Reflection for “I Know Why the Caged Bird Sings”

Topics: Black people, African American, Maya Angelou Pages: 6 (2242 words) Published: April 16, 2013
Reflection for “I Know Why the Caged Bird Sings”

This essay consists of three sections. The first section, a brief synopsis of the book “I know why caged bird sings” is presented. At the second part, three insights after reading the book are introduced. That is, metaphor of caged bird, power of literacy, and power of silence. At the last section, discipline-specific knowledge that relevant to the main character of book is stated.

Synopsis of the Text
This autobiography is Maya Angelou’s coming of age story, and follows Marguerite’s (called “My’ or “Maya” by her brother) life from the age of three to seventeen. In this story, Angelou as the storyteller, tells the audience about her experiences as an African American girl living in the Southern United States and her struggles with racism and being raped at eight years old. The book reveals the process of how she overcomes these difficulties and transforms into a self-possessed, dignified young woman, capable of responding to prejudice. Her maturity is mainly gained by her grandmother, Momma, the power of literacy, and the love around her. The book starts with Marguerite at three years old. At three, she was sent to Stamps, Arkansas, with her older brother Bailey to live with her grandmother and crippled uncle. Momma owns a merchandise store in the Stamps, and her store is a center of the African American community. Church, school, and the store are main places that little Maya and her brother live around. They are acquainted with African American life in Stamps which is hopeful in the morning before they go to cut the cotton, then turns dissatisfied and disappointed in the evening when they return from the cotton field. Stamps is a place where the black world and white world is clearly distinctive. Segregation makes them feel fear and hatred towards the white people in Stamps. Maya and her brother’s relatively peaceful lives are disturbed by their father’s appearance at Stamps. He takes them to St. Louis, Missouri, to live with their mother. Later, Maya was raped by her mother’s boyfriend. After her mother’s boyfriend’s death, Maya misconceives that her words lead him to his death, and then she refuses to speak. This make her mother feel helplessness, therefore she decides to send her children to Stamps again. In Stamps, Maya meets Mrs. Bertha Flowers, who supplies her with books to encourage her love of reading and helps her to break through her shell. Later, Momma decides to send her grandchildren to their mother in San Francisco, California, to protect them from the dangers of racism in Stamps. Before Maya graduates, she becomes first African American female streetcar conductor in San Francisco. During her final year of high school, she worries that she might be a lesbian and initiates sexual intercourse with a teenage boy. Later, she finds out that she is pregnant. Maya gives birth at the end of the book and begins her journey to adulthood by accepting her role as a mother. Insights You Obtained from Reading this Text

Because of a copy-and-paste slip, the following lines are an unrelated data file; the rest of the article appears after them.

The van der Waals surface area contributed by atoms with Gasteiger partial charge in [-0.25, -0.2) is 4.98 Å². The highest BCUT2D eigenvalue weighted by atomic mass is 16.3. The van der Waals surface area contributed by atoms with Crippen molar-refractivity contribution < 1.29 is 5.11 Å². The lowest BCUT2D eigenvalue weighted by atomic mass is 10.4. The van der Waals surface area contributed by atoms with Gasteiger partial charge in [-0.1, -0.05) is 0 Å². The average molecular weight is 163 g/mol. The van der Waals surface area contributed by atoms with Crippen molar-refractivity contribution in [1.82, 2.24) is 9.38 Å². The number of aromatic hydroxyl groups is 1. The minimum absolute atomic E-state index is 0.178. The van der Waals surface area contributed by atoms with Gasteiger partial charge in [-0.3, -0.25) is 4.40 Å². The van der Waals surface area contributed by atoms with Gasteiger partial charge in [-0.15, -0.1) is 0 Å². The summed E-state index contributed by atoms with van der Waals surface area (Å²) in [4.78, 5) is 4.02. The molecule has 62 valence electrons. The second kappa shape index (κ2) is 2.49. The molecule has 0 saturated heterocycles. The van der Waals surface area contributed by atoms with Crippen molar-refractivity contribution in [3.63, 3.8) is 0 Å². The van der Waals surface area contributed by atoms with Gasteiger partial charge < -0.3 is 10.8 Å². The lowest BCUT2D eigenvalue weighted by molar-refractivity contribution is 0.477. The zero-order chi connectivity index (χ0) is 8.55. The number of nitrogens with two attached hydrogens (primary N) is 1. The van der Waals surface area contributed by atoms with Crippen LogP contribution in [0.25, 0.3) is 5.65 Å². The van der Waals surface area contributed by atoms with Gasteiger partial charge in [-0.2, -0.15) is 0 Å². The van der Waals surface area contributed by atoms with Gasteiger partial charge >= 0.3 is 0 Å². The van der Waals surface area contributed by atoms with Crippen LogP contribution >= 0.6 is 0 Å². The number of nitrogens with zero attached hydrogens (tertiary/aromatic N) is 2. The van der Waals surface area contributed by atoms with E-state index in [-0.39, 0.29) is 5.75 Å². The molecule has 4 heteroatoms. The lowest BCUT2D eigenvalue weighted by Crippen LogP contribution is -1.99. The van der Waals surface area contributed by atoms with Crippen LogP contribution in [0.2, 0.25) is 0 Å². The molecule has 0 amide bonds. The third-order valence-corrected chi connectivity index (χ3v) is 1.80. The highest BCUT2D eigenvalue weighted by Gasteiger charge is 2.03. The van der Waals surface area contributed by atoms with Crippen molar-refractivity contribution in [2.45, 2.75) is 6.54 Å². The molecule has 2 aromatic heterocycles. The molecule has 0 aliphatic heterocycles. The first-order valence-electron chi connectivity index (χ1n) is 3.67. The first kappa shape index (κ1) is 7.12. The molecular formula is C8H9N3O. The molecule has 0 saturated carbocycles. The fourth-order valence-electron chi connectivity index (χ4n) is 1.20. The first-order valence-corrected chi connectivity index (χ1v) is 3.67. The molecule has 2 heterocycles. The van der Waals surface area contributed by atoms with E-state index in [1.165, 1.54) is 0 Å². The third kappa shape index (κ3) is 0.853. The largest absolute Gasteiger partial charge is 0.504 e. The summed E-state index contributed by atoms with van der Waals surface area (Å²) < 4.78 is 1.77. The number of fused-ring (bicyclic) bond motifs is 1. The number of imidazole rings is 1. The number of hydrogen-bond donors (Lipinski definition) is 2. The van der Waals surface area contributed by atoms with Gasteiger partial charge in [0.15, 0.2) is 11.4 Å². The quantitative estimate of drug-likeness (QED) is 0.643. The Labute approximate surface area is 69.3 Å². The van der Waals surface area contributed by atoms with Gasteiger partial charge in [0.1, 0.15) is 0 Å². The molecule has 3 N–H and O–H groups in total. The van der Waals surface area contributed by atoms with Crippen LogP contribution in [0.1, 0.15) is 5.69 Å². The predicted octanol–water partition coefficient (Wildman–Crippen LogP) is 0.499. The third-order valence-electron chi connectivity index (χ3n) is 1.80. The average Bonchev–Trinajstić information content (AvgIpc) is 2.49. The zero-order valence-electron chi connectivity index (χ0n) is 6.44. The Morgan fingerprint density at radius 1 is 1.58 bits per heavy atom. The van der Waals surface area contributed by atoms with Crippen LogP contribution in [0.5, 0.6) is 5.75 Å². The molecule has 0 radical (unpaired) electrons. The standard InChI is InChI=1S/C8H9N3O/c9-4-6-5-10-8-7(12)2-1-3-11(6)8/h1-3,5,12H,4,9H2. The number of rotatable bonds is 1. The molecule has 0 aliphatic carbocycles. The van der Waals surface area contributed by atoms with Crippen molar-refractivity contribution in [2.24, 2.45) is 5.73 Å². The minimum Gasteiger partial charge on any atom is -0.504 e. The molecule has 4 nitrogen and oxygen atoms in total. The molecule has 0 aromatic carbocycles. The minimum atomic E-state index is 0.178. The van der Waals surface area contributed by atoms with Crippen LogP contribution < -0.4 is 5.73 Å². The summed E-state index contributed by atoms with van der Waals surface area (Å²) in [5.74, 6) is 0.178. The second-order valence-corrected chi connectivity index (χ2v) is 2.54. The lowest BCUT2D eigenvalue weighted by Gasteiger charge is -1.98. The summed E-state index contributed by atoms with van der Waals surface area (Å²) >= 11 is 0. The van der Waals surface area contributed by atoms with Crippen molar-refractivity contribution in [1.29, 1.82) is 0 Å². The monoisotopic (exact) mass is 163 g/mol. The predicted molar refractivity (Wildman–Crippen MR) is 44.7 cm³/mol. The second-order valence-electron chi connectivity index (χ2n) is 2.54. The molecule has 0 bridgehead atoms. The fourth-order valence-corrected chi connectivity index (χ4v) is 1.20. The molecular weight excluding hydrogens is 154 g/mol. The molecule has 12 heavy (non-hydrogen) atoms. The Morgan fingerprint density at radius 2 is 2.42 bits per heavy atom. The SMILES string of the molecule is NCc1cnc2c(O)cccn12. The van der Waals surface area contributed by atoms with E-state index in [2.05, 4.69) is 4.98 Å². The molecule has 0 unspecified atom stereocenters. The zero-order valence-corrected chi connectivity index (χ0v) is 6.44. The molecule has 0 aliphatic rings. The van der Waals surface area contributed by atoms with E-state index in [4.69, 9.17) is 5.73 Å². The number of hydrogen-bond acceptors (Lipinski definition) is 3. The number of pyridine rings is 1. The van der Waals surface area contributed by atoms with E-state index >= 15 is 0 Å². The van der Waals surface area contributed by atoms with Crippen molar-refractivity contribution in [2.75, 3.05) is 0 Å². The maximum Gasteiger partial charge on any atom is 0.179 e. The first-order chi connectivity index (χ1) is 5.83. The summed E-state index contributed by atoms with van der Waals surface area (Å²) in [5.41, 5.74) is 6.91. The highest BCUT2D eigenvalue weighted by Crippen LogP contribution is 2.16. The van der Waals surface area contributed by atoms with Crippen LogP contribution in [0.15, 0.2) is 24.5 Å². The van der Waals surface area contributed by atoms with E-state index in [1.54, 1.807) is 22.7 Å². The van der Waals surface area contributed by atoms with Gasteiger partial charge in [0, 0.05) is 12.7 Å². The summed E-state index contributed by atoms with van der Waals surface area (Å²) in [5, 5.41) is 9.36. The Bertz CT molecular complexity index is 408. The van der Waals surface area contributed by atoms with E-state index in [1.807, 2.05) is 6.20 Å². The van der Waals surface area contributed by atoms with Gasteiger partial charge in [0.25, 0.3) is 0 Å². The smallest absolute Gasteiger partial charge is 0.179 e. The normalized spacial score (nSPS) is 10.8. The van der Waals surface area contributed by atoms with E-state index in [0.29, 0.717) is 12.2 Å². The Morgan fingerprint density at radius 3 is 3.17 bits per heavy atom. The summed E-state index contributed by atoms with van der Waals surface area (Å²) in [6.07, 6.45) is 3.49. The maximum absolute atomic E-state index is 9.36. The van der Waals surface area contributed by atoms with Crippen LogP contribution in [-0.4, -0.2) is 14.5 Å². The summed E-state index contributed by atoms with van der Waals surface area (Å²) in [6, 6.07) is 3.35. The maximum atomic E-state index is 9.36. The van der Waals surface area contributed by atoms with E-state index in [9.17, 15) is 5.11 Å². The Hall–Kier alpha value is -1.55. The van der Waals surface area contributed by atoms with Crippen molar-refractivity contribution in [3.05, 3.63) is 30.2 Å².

Metaphor of Caged Bird
In this text, the cage is used to imply many things. In young Maya’s eyes, being black is like living in a cage; she always imagines she could escape from her black skin. In addition, her uncle’s handicapped body is his own cage. African American laborers in the Stamps cotton field are also being caged, because they are repeatedly doing the same labor work day after day, but their life does not seem to change. It is still very tough; they are like the caged bird cannot go anywhere. When the “powhitetrash” girls ridicule Momma, Maya looks through the window and watches the whole process of Momma being ridiculed by these girls. She was angry and wanted to yell at them but she could not, like the caged bird. From reading this text, I could know the severer victimization from racism and the impacts of segregation on African American person’s life at that time. When Maya firstly comes across the...
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